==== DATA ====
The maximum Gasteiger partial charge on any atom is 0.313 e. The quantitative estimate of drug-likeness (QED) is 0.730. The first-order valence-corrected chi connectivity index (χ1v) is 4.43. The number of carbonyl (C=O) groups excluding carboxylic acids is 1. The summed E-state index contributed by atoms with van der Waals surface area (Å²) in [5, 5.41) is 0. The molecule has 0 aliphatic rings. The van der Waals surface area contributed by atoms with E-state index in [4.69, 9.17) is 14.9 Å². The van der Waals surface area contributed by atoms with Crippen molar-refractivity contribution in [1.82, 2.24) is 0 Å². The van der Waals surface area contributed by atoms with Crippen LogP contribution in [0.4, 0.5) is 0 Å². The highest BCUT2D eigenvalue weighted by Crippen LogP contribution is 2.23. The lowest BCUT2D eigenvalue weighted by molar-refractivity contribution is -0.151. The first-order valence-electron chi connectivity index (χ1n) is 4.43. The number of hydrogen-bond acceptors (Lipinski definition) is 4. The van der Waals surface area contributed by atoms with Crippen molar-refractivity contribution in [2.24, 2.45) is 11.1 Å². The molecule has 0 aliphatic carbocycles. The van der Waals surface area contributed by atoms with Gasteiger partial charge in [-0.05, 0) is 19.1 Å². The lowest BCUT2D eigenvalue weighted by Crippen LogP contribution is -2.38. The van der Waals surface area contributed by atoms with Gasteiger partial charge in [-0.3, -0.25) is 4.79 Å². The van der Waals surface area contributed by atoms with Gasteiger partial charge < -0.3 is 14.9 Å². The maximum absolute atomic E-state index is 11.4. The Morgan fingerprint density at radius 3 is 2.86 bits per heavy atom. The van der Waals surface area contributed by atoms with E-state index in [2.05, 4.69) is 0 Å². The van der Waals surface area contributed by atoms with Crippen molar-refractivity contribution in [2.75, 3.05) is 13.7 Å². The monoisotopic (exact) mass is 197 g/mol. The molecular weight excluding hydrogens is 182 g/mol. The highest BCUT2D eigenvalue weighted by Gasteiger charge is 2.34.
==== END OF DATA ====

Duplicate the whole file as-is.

The maximum Gasteiger partial charge on any atom is 0.313 e. The quantitative estimate of drug-likeness (QED) is 0.730. The first-order valence-corrected chi connectivity index (χ1v) is 4.43. The number of carbonyl (C=O) groups excluding carboxylic acids is 1. The summed E-state index contributed by atoms with van der Waals surface area (Å²) in [5, 5.41) is 0. The molecule has 0 aliphatic rings. The van der Waals surface area contributed by atoms with E-state index in [4.69, 9.17) is 14.9 Å². The van der Waals surface area contributed by atoms with Crippen molar-refractivity contribution in [1.82, 2.24) is 0 Å². The van der Waals surface area contributed by atoms with Crippen LogP contribution in [0.4, 0.5) is 0 Å². The highest BCUT2D eigenvalue weighted by Crippen LogP contribution is 2.23. The lowest BCUT2D eigenvalue weighted by molar-refractivity contribution is -0.151. The first-order valence-electron chi connectivity index (χ1n) is 4.43. The number of hydrogen-bond acceptors (Lipinski definition) is 4. The van der Waals surface area contributed by atoms with Crippen molar-refractivity contribution in [2.24, 2.45) is 11.1 Å². The molecule has 0 aliphatic carbocycles. The van der Waals surface area contributed by atoms with Gasteiger partial charge in [-0.05, 0) is 19.1 Å². The lowest BCUT2D eigenvalue weighted by Crippen LogP contribution is -2.38. The van der Waals surface area contributed by atoms with Gasteiger partial charge in [-0.3, -0.25) is 4.79 Å². The van der Waals surface area contributed by atoms with Gasteiger partial charge < -0.3 is 14.9 Å². The maximum absolute atomic E-state index is 11.4. The Morgan fingerprint density at radius 3 is 2.86 bits per heavy atom. The van der Waals surface area contributed by atoms with E-state index in [2.05, 4.69) is 0 Å². The van der Waals surface area contributed by atoms with Crippen molar-refractivity contribution in [2.75, 3.05) is 13.7 Å². The monoisotopic (exact) mass is 197 g/mol. The molecular weight excluding hydrogens is 182 g/mol. The highest BCUT2D eigenvalue weighted by Gasteiger charge is 2.34.